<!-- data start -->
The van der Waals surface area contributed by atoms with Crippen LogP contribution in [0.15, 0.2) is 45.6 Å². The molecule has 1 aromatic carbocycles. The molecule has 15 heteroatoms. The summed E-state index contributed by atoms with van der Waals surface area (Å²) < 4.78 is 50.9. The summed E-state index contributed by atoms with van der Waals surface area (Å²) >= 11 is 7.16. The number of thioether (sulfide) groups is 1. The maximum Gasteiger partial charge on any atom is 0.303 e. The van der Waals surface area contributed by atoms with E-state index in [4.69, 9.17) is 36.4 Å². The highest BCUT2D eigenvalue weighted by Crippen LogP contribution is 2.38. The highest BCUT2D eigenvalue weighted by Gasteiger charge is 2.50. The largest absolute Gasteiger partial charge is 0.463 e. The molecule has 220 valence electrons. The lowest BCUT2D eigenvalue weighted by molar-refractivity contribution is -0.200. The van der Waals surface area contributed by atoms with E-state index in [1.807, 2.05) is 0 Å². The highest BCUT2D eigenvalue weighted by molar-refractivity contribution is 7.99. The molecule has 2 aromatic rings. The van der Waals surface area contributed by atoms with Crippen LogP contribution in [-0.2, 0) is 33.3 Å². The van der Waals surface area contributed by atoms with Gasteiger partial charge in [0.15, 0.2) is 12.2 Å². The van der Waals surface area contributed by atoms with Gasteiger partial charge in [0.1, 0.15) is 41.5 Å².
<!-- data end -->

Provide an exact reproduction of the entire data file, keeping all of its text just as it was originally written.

The van der Waals surface area contributed by atoms with Crippen LogP contribution in [0.15, 0.2) is 45.6 Å². The molecule has 1 aromatic carbocycles. The molecule has 15 heteroatoms. The summed E-state index contributed by atoms with van der Waals surface area (Å²) < 4.78 is 50.9. The summed E-state index contributed by atoms with van der Waals surface area (Å²) >= 11 is 7.16. The number of thioether (sulfide) groups is 1. The maximum Gasteiger partial charge on any atom is 0.303 e. The van der Waals surface area contributed by atoms with E-state index in [4.69, 9.17) is 36.4 Å². The highest BCUT2D eigenvalue weighted by Crippen LogP contribution is 2.38. The highest BCUT2D eigenvalue weighted by Gasteiger charge is 2.50. The largest absolute Gasteiger partial charge is 0.463 e. The molecule has 220 valence electrons. The lowest BCUT2D eigenvalue weighted by molar-refractivity contribution is -0.200. The van der Waals surface area contributed by atoms with E-state index in [1.807, 2.05) is 0 Å². The highest BCUT2D eigenvalue weighted by molar-refractivity contribution is 7.99. The molecule has 2 aromatic rings. The van der Waals surface area contributed by atoms with Crippen LogP contribution in [-0.2, 0) is 33.3 Å². The van der Waals surface area contributed by atoms with Gasteiger partial charge in [0.15, 0.2) is 12.2 Å². The van der Waals surface area contributed by atoms with Gasteiger partial charge in [0.1, 0.15) is 41.5 Å².